TEQs update - 5 April 2012 - Rationing introduced in the...

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Shaun Chamberlin
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TEQs update - 5 April 2012 - Rationing introduced in the...

Post by Shaun Chamberlin »

Copied from the TEQs mailing list:

Rationing introduced in the UK, but not in a helpful manner

As the Intergovernmental Panel on Climate Change release a new report on the extreme weather implications of the ongoing destabilisation of our climate, the UK Department of Energy and Climate Change quietly announce a 22% decline in UK oil production over the past year, North Sea oil and gas production is said to be "operating on the limits, perhaps over the limits, of acceptable risk" and rich nations prepare to release emergency oil reserves, what is the response?

Well, the mainstream media continue to downplay or ignore both peak oil and climate change, we see fuel rationing of the most unfair kind here in the UK (price increases and reportedly thousands of dry petrol stations) and a new military peak oil report (Swiss/US) warns that transitioning away from oil too soon might lead to a competitive disadvantage relative to other nations. Unfortunately it seems that the only two modes our Governments have are complacency and panic.

Is this appropriate, even acceptable? The words of journalist Stephen Faris spring to mind: "It's no longer possible to delve into our relationship with the global environment without drawing conclusions that make you seem like a raving fanatic to those who have yet to delve".

If nothing else, there is certainly no shortage of motivation for pushing TEQs, as the 'Peak Climate' situation continues to bite ever harder. Fortunately, word is spreading:

Spanish/Italian translations

The Spanish and Italian translations of the Parliamentary TEQs report should be ready for release next month. The latest draft of the Italian version can be seen here, but is still awaiting final design work.


Since the last update, TEQs has been included in more forthcoming publications, including the New Econonics Foundation's second New Home Front report and a special edition of the Supreme Court Law Review (Canada). Also, John Thackara has revealed the key ten books that he feels the new Italian Prime Minister should read if he wants to understand the key forces shaping our collective future. TEQs inventor Dr. David Fleming's Lean Logic is among them.


Meanwhile, in the academic world, a post-graduate dissertation has studied the barriers to, and current progress towards, implementation, while an article in the Energy Policy journal examined what we can learn from the experience of existing voluntary carbon rationing groups (CRAGs) with regard to the potential impacts and operation of a national scheme.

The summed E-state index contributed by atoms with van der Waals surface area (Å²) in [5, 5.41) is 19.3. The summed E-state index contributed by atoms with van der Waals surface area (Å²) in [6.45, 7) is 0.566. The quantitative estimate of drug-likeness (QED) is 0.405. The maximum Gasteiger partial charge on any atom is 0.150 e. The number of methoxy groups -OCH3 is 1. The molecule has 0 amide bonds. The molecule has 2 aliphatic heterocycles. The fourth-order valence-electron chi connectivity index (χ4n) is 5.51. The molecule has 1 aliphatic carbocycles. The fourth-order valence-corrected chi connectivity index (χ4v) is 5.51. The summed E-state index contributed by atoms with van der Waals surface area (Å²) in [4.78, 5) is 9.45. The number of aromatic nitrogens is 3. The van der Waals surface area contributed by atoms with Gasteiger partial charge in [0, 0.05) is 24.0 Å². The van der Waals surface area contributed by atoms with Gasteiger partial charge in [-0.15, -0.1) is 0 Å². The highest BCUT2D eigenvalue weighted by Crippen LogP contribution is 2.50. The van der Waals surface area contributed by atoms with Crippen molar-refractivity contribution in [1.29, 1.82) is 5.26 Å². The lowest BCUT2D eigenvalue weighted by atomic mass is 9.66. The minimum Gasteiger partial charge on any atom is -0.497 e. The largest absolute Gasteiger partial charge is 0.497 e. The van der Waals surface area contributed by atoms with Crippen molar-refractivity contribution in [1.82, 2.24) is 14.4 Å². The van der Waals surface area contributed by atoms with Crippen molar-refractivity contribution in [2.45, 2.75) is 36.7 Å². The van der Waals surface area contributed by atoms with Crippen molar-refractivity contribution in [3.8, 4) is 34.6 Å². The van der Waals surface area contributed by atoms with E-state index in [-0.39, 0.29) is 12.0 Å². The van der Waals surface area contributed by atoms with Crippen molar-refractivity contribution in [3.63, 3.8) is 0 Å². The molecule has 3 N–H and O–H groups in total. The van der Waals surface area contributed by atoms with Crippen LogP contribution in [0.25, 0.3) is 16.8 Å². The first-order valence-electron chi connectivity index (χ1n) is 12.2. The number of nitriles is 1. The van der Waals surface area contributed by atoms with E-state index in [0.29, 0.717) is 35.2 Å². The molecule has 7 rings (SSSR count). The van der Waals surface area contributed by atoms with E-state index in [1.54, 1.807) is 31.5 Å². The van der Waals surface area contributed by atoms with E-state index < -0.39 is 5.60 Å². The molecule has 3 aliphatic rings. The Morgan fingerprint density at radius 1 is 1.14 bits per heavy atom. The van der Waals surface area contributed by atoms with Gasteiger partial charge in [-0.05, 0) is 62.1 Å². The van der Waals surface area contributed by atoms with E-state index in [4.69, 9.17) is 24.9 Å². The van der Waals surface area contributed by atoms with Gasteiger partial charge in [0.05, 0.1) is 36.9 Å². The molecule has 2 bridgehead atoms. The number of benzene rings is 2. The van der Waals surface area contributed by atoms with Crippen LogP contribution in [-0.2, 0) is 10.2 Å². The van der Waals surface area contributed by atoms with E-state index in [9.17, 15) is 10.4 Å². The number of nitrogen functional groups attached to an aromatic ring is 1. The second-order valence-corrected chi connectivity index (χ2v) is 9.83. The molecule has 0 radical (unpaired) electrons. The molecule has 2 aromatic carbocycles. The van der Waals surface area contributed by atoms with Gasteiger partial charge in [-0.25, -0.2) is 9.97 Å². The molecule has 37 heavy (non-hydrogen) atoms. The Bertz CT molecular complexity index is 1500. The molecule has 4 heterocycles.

Thanks also to Guy Davies of Stockholm University, who got in touch to suggest some useful clarifications to our TEQs FAQs page.

Practical/political progess

As mentioned in the previous update, our friends at the Niagara Climate Change Network are pursuing possibilities regarding funding for a regional trial of TEQs, supported by Sustainable Niagara. Last month they met with Ontario Minister of Environment Jim Bradley MPP who, off the back of Canada's warmest autumn and warmest winter on record, seems keen on introducing a pilot of TEQs, and has now assigned staff to work with NCCN on moving this forward.

We were also invited into two coalitions - one in Poland and one in the UK - who were seeking funding for TEQs pilots on different scales, but these were unfortunately unsuccessful in their initial bids. Work will continue.

Finally, we have had to set up a new Facebook page, as the old Facebook groups format has been discontinued. If you use Facebook, please back us by 'liking' us here.

Thanks, as ever, for all your support and encouragement,
Shaun Chamberlin
TEQs Development Director
The Lean Economy Connection

TEQs Facebook group
TEQs LinkedIn group

"Rationing is the fairest and most effective way of meeting Britain's legally binding targets for cutting greenhouse gas emissions"

- Lord Smith of Finsbury, Chairman, Environment Agency
Last edited by Shaun Chamberlin on Tue Jul 11, 2017 11:42 am, edited 1 time in total.
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Post by emordnilap »

Some mildly progressive but nonetheless interesting proposals from the 'environmental pillar' (coalition of environmental organisations for making policy suggestions) of the Irish government's social partnership. Such as:
4.1.1. Energy Tax and Share
This mechanism involves taxing carbon entering the country, and is taxation neutral dividing the resulting income two ways, a percentage going to each of:
• A flat level dividend to every person in the state
• Investing in the transition to a low carbon economy
4.1.2. Site Value Tax
The introduction of an annual Site Value Tax (SVT) at the earliest opportunity is essential to the long-term well-being and control of our land usage. It is also a revenue resource that is fair, transparent and reliable.
4.1.3. Taxation of Environmental “Bads”
4.1.8. Hypothecation of Environmental Taxation Revenue
amongst other things.

Full pdf of proposals here.
I experience pleasure and pains, and pursue goals in service of them, so I cannot reasonably deny the right of other sentient agents to do the same - Steven Pinker
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